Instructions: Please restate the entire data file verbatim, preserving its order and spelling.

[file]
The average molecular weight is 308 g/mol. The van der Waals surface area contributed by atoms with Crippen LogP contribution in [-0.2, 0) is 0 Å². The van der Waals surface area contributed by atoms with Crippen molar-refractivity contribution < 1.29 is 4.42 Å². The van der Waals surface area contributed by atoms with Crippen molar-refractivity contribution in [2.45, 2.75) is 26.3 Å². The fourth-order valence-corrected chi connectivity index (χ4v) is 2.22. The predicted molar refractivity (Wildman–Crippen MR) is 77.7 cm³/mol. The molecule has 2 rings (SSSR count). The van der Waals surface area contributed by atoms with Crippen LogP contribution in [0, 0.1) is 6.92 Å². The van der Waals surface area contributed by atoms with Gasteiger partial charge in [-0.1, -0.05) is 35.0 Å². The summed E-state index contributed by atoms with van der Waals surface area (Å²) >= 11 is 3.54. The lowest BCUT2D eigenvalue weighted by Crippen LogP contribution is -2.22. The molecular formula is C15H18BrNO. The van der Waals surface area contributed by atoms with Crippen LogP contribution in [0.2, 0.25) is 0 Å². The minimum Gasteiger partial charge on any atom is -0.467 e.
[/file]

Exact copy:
The average molecular weight is 308 g/mol. The van der Waals surface area contributed by atoms with Crippen LogP contribution in [-0.2, 0) is 0 Å². The van der Waals surface area contributed by atoms with Crippen molar-refractivity contribution < 1.29 is 4.42 Å². The van der Waals surface area contributed by atoms with Crippen molar-refractivity contribution in [2.45, 2.75) is 26.3 Å². The fourth-order valence-corrected chi connectivity index (χ4v) is 2.22. The predicted molar refractivity (Wildman–Crippen MR) is 77.7 cm³/mol. The molecule has 2 rings (SSSR count). The van der Waals surface area contributed by atoms with Crippen LogP contribution in [0, 0.1) is 6.92 Å². The van der Waals surface area contributed by atoms with Gasteiger partial charge in [-0.1, -0.05) is 35.0 Å². The summed E-state index contributed by atoms with van der Waals surface area (Å²) >= 11 is 3.54. The lowest BCUT2D eigenvalue weighted by Crippen LogP contribution is -2.22. The molecular formula is C15H18BrNO. The van der Waals surface area contributed by atoms with Crippen LogP contribution in [0.2, 0.25) is 0 Å². The minimum Gasteiger partial charge on any atom is -0.467 e.